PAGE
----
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Arthur Samuel: Pioneer of Machine Learning

In the storied history of artificial intelligence, few figures loom as large as Arthur Lee Samuel. A computer scientist and electrical engineer, Samuel‘s groundbreaking work in the 1950s and 1960s helped lay the foundation for the vibrant field of AI and machine learning we know today. His most enduring contribution was a checkers-playing program that was the first to reach a high level of play in any board game—a demonstration of machine intelligence that fired imaginations and inspired generations of researchers.

From Vacuum Tubes to Artificial Intelligence

Born in 1901 in Emporia, Kansas, Samuel‘s journey to pioneering AI researcher was a winding one. After earning degrees in electrical engineering from MIT, he began his career at Bell Laboratories in 1928, working on vacuum tube technology. His work there included improving radar systems during World War II—expertise that would prove invaluable in his later transition to the nascent field of computer science.[^1]

In 1946, Samuel joined the faculty of the University of Illinois at Urbana-Champaign as a professor of electrical engineering. There, he initiated the ILLIAC project, which aimed to build a series of cutting-edge supercomputers. But it was a side project he started in his spare time that would become his most enduring legacy.

The Birth of a Checkers Master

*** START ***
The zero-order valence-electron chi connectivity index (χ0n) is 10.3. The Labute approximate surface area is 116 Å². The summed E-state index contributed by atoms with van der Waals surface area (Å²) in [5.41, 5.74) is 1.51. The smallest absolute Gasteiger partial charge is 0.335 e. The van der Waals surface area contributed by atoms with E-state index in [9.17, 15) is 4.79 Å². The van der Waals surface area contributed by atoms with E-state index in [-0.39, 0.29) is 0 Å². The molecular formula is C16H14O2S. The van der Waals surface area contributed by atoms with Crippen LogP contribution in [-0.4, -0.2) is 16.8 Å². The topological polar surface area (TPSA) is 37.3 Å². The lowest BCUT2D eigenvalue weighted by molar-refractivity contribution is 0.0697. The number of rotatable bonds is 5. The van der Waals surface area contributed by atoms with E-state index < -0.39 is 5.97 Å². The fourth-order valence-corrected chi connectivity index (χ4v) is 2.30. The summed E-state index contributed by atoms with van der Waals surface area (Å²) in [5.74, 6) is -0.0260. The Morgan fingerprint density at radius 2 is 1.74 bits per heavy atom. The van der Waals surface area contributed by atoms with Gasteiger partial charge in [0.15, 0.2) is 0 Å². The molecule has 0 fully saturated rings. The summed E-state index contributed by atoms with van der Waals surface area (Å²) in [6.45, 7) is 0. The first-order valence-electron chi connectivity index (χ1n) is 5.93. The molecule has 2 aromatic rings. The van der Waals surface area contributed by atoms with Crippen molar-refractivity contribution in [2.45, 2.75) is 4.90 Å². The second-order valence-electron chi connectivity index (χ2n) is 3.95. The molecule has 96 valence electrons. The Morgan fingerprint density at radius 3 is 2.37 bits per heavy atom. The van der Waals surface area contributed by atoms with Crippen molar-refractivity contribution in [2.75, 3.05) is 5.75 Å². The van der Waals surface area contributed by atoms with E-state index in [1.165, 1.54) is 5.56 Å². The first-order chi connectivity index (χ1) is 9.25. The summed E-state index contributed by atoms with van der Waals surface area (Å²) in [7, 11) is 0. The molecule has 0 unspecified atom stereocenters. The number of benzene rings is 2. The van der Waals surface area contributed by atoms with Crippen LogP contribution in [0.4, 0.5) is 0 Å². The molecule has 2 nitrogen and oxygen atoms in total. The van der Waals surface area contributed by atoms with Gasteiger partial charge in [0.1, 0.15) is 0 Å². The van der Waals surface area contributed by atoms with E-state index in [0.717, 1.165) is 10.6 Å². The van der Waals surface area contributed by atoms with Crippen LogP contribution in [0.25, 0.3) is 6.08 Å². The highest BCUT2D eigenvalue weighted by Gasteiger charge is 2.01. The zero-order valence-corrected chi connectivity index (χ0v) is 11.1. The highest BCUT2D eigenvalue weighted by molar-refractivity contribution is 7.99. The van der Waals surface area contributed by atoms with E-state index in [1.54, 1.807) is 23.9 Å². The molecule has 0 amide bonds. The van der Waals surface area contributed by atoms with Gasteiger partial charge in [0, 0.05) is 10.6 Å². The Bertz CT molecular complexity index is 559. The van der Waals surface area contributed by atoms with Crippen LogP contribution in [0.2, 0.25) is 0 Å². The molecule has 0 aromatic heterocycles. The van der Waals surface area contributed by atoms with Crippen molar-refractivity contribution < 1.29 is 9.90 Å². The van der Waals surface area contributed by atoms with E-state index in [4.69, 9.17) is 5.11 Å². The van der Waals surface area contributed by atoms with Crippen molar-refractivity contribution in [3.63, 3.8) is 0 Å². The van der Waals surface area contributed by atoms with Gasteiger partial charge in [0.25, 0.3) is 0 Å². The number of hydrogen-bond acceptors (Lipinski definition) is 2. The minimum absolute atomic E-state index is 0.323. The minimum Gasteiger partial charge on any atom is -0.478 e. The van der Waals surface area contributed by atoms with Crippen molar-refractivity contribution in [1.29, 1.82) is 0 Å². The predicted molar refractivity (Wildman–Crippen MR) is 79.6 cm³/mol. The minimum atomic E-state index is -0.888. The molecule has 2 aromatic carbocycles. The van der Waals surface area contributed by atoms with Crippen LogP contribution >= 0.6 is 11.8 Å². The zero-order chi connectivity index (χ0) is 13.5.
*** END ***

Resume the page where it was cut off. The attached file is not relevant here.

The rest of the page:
Fascinated by the idea of imbuing machines with human-like intelligence, Samuel set out to write a program that could play checkers at a high level. As he later recalled, "I started writing a program for a machine that did not exist, using a set of computer instructions that I dreamed up as they were needed."[^2]

He chose checkers as it seemed a manageable challenge compared to chess, yet still complex enough to be interesting. Working with extremely limited memory on the early IBM 701 computer, Samuel had to pioneer new techniques in efficiency and automatic learning.

At the heart of his program was a search algorithm that would explore potential moves and countermoves, evaluating the strength of each board position according to a scoring function. Samuel‘s key insight was that this evaluation function could be made to improve automatically through experience.

Learning from Itself

Samuel implemented several innovative machine learning techniques, enabling his program to learn and improve over time. One was "rote learning," where the program stored previously-seen board positions along with their eventual outcomes. Another was "generalization learning," where the program would refine its evaluation function after each game to better reflect the factors that led to victory or defeat.

Perhaps most innovative was having the program play against itself, using the results of these self-play games to continually refine its skills. As Samuel noted, "It was indeed an exciting day when the program first learned to beat its teacher."[^2]

To deal with the combinatorial explosion of possible moves as the game progressed, Samuel implemented a technique called alpha-beta pruning. This allowed the program to discard unpromising branches of the game tree and dramatically sped up its search.

def alphabeta(node, depth, α, β, maximizingPlayer):
    if depth = 0 or node is a terminal node:
        return the heuristic value of node
    if maximizingPlayer:
        v = -∞
        for each child of node:
            v = max(v, alphabeta(child, depth - 1, α, β, FALSE))
            α = max(α, v)
            if β ≤ α:
                break # β cut-off
        return v